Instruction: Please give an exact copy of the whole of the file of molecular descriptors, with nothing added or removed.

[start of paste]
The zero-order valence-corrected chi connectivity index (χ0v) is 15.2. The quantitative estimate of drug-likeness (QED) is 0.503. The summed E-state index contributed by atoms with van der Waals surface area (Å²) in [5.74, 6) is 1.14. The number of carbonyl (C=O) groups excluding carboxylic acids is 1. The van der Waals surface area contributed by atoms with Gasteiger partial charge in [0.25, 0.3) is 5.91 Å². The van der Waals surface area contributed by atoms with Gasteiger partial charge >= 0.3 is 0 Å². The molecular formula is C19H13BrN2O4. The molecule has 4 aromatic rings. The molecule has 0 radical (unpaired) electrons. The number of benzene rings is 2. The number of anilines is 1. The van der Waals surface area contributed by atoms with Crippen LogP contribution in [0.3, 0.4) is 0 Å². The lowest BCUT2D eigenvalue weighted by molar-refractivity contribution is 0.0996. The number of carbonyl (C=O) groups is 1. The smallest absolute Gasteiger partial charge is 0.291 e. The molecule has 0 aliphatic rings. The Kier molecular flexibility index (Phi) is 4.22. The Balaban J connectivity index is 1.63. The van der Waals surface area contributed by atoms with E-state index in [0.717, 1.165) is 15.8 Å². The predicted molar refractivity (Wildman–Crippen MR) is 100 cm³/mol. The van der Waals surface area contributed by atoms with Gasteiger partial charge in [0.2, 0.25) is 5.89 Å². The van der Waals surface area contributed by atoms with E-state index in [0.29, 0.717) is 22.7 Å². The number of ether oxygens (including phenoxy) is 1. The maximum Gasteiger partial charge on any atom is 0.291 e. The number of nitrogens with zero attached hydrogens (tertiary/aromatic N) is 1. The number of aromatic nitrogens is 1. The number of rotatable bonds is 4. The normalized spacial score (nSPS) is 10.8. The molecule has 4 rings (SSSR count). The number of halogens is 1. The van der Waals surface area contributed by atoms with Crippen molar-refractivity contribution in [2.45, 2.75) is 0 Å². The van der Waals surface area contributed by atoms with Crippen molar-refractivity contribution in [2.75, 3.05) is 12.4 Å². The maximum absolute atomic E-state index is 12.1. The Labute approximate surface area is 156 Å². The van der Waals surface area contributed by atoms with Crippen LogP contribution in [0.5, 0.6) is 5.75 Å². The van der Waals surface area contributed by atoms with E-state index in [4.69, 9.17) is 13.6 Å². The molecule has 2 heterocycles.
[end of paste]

The zero-order valence-corrected chi connectivity index (χ0v) is 15.2. The quantitative estimate of drug-likeness (QED) is 0.503. The summed E-state index contributed by atoms with van der Waals surface area (Å²) in [5.74, 6) is 1.14. The number of carbonyl (C=O) groups excluding carboxylic acids is 1. The van der Waals surface area contributed by atoms with Gasteiger partial charge in [0.25, 0.3) is 5.91 Å². The van der Waals surface area contributed by atoms with Gasteiger partial charge >= 0.3 is 0 Å². The molecular formula is C19H13BrN2O4. The molecule has 4 aromatic rings. The molecule has 0 radical (unpaired) electrons. The number of benzene rings is 2. The number of anilines is 1. The van der Waals surface area contributed by atoms with Crippen LogP contribution in [0.3, 0.4) is 0 Å². The lowest BCUT2D eigenvalue weighted by molar-refractivity contribution is 0.0996. The number of carbonyl (C=O) groups is 1. The smallest absolute Gasteiger partial charge is 0.291 e. The molecule has 0 aliphatic rings. The Kier molecular flexibility index (Phi) is 4.22. The Balaban J connectivity index is 1.63. The van der Waals surface area contributed by atoms with E-state index in [0.717, 1.165) is 15.8 Å². The predicted molar refractivity (Wildman–Crippen MR) is 100 cm³/mol. The van der Waals surface area contributed by atoms with Gasteiger partial charge in [0.2, 0.25) is 5.89 Å². The van der Waals surface area contributed by atoms with E-state index in [0.29, 0.717) is 22.7 Å². The number of ether oxygens (including phenoxy) is 1. The maximum Gasteiger partial charge on any atom is 0.291 e. The number of nitrogens with zero attached hydrogens (tertiary/aromatic N) is 1. The number of aromatic nitrogens is 1. The number of rotatable bonds is 4. The normalized spacial score (nSPS) is 10.8. The molecule has 4 rings (SSSR count). The number of halogens is 1. The van der Waals surface area contributed by atoms with Crippen molar-refractivity contribution in [2.45, 2.75) is 0 Å². The van der Waals surface area contributed by atoms with Crippen molar-refractivity contribution in [2.75, 3.05) is 12.4 Å². The maximum absolute atomic E-state index is 12.1. The Labute approximate surface area is 156 Å². The van der Waals surface area contributed by atoms with Crippen LogP contribution in [0.5, 0.6) is 5.75 Å². The van der Waals surface area contributed by atoms with E-state index in [4.69, 9.17) is 13.6 Å². The molecule has 2 heterocycles.